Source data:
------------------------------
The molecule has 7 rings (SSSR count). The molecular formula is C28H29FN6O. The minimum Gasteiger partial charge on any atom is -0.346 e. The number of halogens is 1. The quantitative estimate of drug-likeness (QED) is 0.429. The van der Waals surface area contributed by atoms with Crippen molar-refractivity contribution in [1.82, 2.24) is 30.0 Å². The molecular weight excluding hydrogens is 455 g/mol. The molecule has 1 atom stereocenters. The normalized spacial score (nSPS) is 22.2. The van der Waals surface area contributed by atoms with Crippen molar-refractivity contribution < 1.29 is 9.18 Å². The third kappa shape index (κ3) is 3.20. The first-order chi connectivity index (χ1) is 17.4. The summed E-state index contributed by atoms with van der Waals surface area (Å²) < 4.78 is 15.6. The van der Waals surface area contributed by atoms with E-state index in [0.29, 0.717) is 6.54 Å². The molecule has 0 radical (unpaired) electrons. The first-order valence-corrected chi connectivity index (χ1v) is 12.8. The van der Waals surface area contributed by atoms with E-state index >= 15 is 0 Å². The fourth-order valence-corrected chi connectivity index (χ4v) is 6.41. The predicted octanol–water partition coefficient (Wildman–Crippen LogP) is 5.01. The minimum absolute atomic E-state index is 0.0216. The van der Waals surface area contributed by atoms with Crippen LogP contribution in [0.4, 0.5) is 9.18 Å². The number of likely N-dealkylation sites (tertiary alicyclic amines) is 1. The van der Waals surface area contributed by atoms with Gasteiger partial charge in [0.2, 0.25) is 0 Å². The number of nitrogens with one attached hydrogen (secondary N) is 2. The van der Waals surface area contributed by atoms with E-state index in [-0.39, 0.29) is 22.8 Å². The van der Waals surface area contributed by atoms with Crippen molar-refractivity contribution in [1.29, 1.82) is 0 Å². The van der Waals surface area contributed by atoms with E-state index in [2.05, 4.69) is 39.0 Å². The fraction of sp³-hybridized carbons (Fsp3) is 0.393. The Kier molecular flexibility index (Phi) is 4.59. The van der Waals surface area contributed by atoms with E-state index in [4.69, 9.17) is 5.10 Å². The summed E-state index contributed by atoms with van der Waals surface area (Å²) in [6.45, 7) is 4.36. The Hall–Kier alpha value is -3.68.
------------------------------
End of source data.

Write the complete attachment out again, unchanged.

The molecule has 7 rings (SSSR count). The molecular formula is C28H29FN6O. The minimum Gasteiger partial charge on any atom is -0.346 e. The number of halogens is 1. The quantitative estimate of drug-likeness (QED) is 0.429. The van der Waals surface area contributed by atoms with Crippen molar-refractivity contribution in [1.82, 2.24) is 30.0 Å². The molecular weight excluding hydrogens is 455 g/mol. The molecule has 1 atom stereocenters. The normalized spacial score (nSPS) is 22.2. The van der Waals surface area contributed by atoms with Crippen molar-refractivity contribution < 1.29 is 9.18 Å². The third kappa shape index (κ3) is 3.20. The first-order chi connectivity index (χ1) is 17.4. The summed E-state index contributed by atoms with van der Waals surface area (Å²) < 4.78 is 15.6. The van der Waals surface area contributed by atoms with E-state index in [0.29, 0.717) is 6.54 Å². The molecule has 0 radical (unpaired) electrons. The first-order valence-corrected chi connectivity index (χ1v) is 12.8. The van der Waals surface area contributed by atoms with E-state index >= 15 is 0 Å². The fourth-order valence-corrected chi connectivity index (χ4v) is 6.41. The predicted octanol–water partition coefficient (Wildman–Crippen LogP) is 5.01. The minimum absolute atomic E-state index is 0.0216. The van der Waals surface area contributed by atoms with Crippen LogP contribution in [0.4, 0.5) is 9.18 Å². The number of likely N-dealkylation sites (tertiary alicyclic amines) is 1. The van der Waals surface area contributed by atoms with Gasteiger partial charge in [0.2, 0.25) is 0 Å². The number of nitrogens with one attached hydrogen (secondary N) is 2. The van der Waals surface area contributed by atoms with E-state index in [-0.39, 0.29) is 22.8 Å². The van der Waals surface area contributed by atoms with Crippen molar-refractivity contribution in [1.29, 1.82) is 0 Å². The van der Waals surface area contributed by atoms with E-state index in [2.05, 4.69) is 39.0 Å². The fraction of sp³-hybridized carbons (Fsp3) is 0.393. The Kier molecular flexibility index (Phi) is 4.59. The van der Waals surface area contributed by atoms with E-state index in [4.69, 9.17) is 5.10 Å². The summed E-state index contributed by atoms with van der Waals surface area (Å²) in [6.45, 7) is 4.36. The Hall–Kier alpha value is -3.68.